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JO MICHAEL REZES (they/them) is a nonbinary theatremaker and transmedia artist in Greater Boston dedicated to the development of new, queer works which feature transgender artists and fabulously grotesque aesthetics. Acting credits: Rocky Horror Show (Entropy Theatre); Nosferatu, The Vampyr (Sparkhaven Theatre); The Inheritance (SpeakEasy Stage Co. — US Regional Premiere); Things I Know to Be True (Great Barrington Public Theater — East Coast Premiere). Directing: Trans [Plays] of Remembrance (HowlRound.TV) and Cloud 9 (AD, The Nora – Elliot Norton Award). Jo instructs gender and performance courses across the country (Yale Dramat, UMass Law, Tufts, The Theater Offensive). Their TEDTalk, A Playful Exploration of Gender Performance, is available online. Jo is currently developing a monograph called Fractals: Nonbinary Acting Methods and facilitate workshops on the subject. Rezes dedicates themself to inclusive performance pedagogy beyond binary constructions and embraces queer aesthetics, sensation, and experience over final product. Rezes is a proud Vassar College alum (BA, English & Drama), Ph.D. Candidate in Theatre & Performance Studies at Tufts University, and Lecturer in Theatre at Boston College. 


My name is Jo Michael Rezes (/rez/•/iz/, Hungarian pronunciation: rɛzɛʃ), a Ph.D. Theatre and Performance Studies candidate at Tufts University. I completed an auto-ethnographical MA thesis titled "Phantacamp: Queer Temporal Ruptures in the Performance of Restaged Camp" which inspired my teaching on queer temporalities, aesthetics of humor, & contemporary trans performance. At Tufts, I instruct Introduction to Acting and Public Speaking, and original courses Devised Performance: Creativity in Crisis and Camp and Popular Media. I will begin teaching Introduction to Theatre at Boston College in Fall 2022.

My dissertation project, "Tastes Like AIDS: Sweet Aesthetics, Bitter Humor, and Viral Performances of HIV/AIDS" centers taste in the study of HIV/AIDS as a colonial haunting when "AIDS flavors" transmit through viral frameworks on a transnational stage for consumption. My research prioritizes sensation (from my position as a white, transgender scholar-artist) to explore the aesthetic contaminations of sweetness, queerness, and race on public perceptions of the ongoing, global HIV/AIDS crisis. My project returns taste-making to the body politic through the literal flavor and smell associations of HIV/AIDS in media. I argue that public perceptions of HIV’s flavor in bodily fluids, or of the bodies of those living with AIDS, as bitter, sweet, bad, good, sour, salty, tangy, savory, irresistible, or deceptive, define the postcolonial, constructed threats that Blackness, Indigeneity, and queerness pose to post- 1980s projects of nationalism worldwide. If taste is determined to be good or bad, high, or low, my project prioritizes archival remains of sweetness and bitterness to discover how tastemakers of cultural and political history configure HIV/AIDS as an aesthetic project.

I am developing a solo cabaret / religious sermon / powerpoint presentation for Sparkhaven Theatre called The Gospel of Susan, a Transgender Serial Killer which critiques and embraces the monstrosity and villainy of trans representation in TV, film and theatre. I will direct the collegiate premier of M Sloth Levine's The Interrobangers for Tufts University's Department of Theatre, Dance, and Performance Studies in Fall 2022. My Nonbinary Acting Methods workshop series began Spring 2022, supported in part by Company One Theatre's Education Department and a City of Boston Mayor's Office of Arts and Culture Grant as I develop my monograph, Fractals: Nonbinary Acting Method. I am nonbinary, a first-generation college graduate, the child of the greatest fireman to have ever lived and a lawyer who never needed a law degree, the middle child between two sisters, and a juggler.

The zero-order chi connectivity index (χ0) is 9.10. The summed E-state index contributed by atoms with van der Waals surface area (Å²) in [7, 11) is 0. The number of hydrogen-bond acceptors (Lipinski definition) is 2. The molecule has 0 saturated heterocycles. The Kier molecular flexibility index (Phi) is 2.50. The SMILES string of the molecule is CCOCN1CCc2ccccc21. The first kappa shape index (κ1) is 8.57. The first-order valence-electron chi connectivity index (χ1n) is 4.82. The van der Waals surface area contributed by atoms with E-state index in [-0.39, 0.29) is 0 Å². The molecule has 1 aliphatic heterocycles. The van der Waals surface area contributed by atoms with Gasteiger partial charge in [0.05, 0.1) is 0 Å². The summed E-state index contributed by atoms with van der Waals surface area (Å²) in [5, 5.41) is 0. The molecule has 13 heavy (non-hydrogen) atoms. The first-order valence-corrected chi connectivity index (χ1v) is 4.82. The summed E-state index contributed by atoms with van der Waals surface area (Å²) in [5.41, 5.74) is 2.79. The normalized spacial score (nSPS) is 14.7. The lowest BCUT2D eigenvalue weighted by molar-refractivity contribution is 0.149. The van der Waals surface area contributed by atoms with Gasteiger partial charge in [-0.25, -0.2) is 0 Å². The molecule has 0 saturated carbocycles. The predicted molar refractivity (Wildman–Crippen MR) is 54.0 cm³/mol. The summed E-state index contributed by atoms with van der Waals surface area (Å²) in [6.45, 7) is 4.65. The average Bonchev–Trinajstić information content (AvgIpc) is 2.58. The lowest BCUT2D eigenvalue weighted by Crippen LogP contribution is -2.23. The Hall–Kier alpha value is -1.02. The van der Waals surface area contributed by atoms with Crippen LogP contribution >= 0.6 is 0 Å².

Jo Michael Rezes delivers the standout performance of the production. Their singing, acting, and prop work are exceptional. They thoroughly chew each scene at least 10 times before swallowing. If you choke on it, it’s your own fault.


Kitty Drexel, New England Theatre Geek

"[Rezes] fights as strong as [they] can to assert themselves and we are moved by the effort, the reaction to their story hushed the audience.

Patrick White, Nippertown

"Jo Michael Rezes...[culminates] a scene ending the first act with a wallop that will reverberate with LGBTQ audience members and the people who love them."

Barbara Waldinger, Berkshire On Stage

"Trauma is the driving force behind Orlok’s actions throughout the play...These remarks are the Count’s twisted attempt at seduction, but Jo Michael Rezes injects them with sympathetic vulnerability. 

Chloe Hyman, HowlRound Theatre Commons

"[Rezes's] every word, gesture and movement were right on target, perfectly timed and delivered for maximum effect, full of emotion, passion and humor. The success of the whole show was riding on...cardigan-clad shoulders, and [Rezes] came through magnificently."


Rick Epstein,

"...Rezes plays the young [person] with gender identity struggles and [their] utter sincerity playing this scene makes them a standout in the play."

J. Peter Bergman, The Berkshire Edge


(908) 752-5475

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